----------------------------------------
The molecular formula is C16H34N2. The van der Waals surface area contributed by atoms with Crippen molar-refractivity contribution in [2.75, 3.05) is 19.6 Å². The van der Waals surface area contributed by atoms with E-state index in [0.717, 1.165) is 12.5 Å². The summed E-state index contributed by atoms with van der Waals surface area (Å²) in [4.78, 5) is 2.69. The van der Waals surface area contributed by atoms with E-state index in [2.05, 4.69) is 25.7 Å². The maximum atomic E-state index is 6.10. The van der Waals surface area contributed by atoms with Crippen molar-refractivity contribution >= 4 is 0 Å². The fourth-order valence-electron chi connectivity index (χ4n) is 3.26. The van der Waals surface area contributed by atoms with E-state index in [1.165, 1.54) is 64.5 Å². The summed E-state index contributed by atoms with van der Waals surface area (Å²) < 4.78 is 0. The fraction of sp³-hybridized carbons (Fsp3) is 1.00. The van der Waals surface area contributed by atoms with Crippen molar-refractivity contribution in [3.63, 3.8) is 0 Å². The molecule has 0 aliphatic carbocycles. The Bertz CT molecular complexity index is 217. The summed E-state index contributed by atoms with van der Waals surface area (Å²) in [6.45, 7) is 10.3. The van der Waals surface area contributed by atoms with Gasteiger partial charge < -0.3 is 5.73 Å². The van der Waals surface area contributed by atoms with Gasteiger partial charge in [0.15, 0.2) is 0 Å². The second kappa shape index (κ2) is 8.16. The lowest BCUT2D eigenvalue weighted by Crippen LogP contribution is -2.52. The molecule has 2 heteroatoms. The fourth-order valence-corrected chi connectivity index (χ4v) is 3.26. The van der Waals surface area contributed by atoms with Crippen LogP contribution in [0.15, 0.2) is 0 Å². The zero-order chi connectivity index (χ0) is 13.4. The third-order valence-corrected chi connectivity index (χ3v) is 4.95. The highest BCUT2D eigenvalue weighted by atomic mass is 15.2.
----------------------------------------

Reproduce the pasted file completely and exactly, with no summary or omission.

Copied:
The molecular formula is C16H34N2. The van der Waals surface area contributed by atoms with Crippen molar-refractivity contribution in [2.75, 3.05) is 19.6 Å². The van der Waals surface area contributed by atoms with E-state index in [0.717, 1.165) is 12.5 Å². The summed E-state index contributed by atoms with van der Waals surface area (Å²) in [4.78, 5) is 2.69. The van der Waals surface area contributed by atoms with E-state index in [2.05, 4.69) is 25.7 Å². The maximum atomic E-state index is 6.10. The van der Waals surface area contributed by atoms with Crippen molar-refractivity contribution >= 4 is 0 Å². The fourth-order valence-electron chi connectivity index (χ4n) is 3.26. The van der Waals surface area contributed by atoms with E-state index in [1.165, 1.54) is 64.5 Å². The summed E-state index contributed by atoms with van der Waals surface area (Å²) < 4.78 is 0. The fraction of sp³-hybridized carbons (Fsp3) is 1.00. The van der Waals surface area contributed by atoms with Crippen molar-refractivity contribution in [3.63, 3.8) is 0 Å². The molecule has 0 aliphatic carbocycles. The Bertz CT molecular complexity index is 217. The summed E-state index contributed by atoms with van der Waals surface area (Å²) in [6.45, 7) is 10.3. The van der Waals surface area contributed by atoms with Gasteiger partial charge < -0.3 is 5.73 Å². The van der Waals surface area contributed by atoms with Gasteiger partial charge in [0.15, 0.2) is 0 Å². The second kappa shape index (κ2) is 8.16. The lowest BCUT2D eigenvalue weighted by Crippen LogP contribution is -2.52. The molecule has 2 heteroatoms. The fourth-order valence-corrected chi connectivity index (χ4v) is 3.26. The van der Waals surface area contributed by atoms with Crippen LogP contribution in [0.15, 0.2) is 0 Å². The zero-order chi connectivity index (χ0) is 13.4. The third-order valence-corrected chi connectivity index (χ3v) is 4.95. The highest BCUT2D eigenvalue weighted by atomic mass is 15.2.